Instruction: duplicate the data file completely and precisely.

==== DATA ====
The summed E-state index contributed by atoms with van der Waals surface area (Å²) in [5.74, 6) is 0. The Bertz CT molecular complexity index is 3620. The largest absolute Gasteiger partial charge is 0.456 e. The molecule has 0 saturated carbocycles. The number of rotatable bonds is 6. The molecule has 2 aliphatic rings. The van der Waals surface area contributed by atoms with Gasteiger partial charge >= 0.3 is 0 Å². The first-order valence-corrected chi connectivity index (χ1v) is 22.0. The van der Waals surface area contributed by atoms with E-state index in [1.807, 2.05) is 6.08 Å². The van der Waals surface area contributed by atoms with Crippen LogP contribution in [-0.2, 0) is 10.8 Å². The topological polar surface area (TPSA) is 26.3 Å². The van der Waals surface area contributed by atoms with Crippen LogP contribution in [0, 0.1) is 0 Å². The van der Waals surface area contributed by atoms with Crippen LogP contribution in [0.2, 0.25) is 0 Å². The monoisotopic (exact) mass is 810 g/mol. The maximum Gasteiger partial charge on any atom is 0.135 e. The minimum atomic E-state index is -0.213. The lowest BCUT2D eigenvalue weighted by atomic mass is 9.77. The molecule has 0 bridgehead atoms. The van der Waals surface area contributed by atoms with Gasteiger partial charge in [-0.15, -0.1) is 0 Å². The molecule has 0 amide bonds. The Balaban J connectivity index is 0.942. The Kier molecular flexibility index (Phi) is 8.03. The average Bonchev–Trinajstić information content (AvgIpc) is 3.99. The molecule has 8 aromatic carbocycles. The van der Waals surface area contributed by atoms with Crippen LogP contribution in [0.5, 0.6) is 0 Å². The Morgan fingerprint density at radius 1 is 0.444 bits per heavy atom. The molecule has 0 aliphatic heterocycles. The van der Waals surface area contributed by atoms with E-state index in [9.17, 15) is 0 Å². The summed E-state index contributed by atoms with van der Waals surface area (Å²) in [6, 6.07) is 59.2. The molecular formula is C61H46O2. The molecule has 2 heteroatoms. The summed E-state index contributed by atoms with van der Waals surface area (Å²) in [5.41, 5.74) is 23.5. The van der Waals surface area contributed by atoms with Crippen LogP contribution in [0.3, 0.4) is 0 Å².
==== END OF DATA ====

The summed E-state index contributed by atoms with van der Waals surface area (Å²) in [5.74, 6) is 0. The Bertz CT molecular complexity index is 3620. The largest absolute Gasteiger partial charge is 0.456 e. The molecule has 0 saturated carbocycles. The number of rotatable bonds is 6. The molecule has 2 aliphatic rings. The van der Waals surface area contributed by atoms with Gasteiger partial charge >= 0.3 is 0 Å². The first-order valence-corrected chi connectivity index (χ1v) is 22.0. The van der Waals surface area contributed by atoms with E-state index in [1.807, 2.05) is 6.08 Å². The van der Waals surface area contributed by atoms with Crippen LogP contribution in [-0.2, 0) is 10.8 Å². The topological polar surface area (TPSA) is 26.3 Å². The van der Waals surface area contributed by atoms with Crippen LogP contribution in [0, 0.1) is 0 Å². The van der Waals surface area contributed by atoms with Crippen LogP contribution in [0.2, 0.25) is 0 Å². The monoisotopic (exact) mass is 810 g/mol. The maximum Gasteiger partial charge on any atom is 0.135 e. The minimum atomic E-state index is -0.213. The lowest BCUT2D eigenvalue weighted by atomic mass is 9.77. The molecule has 0 bridgehead atoms. The van der Waals surface area contributed by atoms with Gasteiger partial charge in [-0.15, -0.1) is 0 Å². The molecule has 0 amide bonds. The Balaban J connectivity index is 0.942. The Kier molecular flexibility index (Phi) is 8.03. The average Bonchev–Trinajstić information content (AvgIpc) is 3.99. The molecule has 8 aromatic carbocycles. The van der Waals surface area contributed by atoms with Crippen LogP contribution in [0.5, 0.6) is 0 Å². The Morgan fingerprint density at radius 1 is 0.444 bits per heavy atom. The molecule has 0 aliphatic heterocycles. The van der Waals surface area contributed by atoms with E-state index in [9.17, 15) is 0 Å². The summed E-state index contributed by atoms with van der Waals surface area (Å²) in [6, 6.07) is 59.2. The molecular formula is C61H46O2. The molecule has 2 heteroatoms. The summed E-state index contributed by atoms with van der Waals surface area (Å²) in [5.41, 5.74) is 23.5. The van der Waals surface area contributed by atoms with Crippen LogP contribution in [0.3, 0.4) is 0 Å².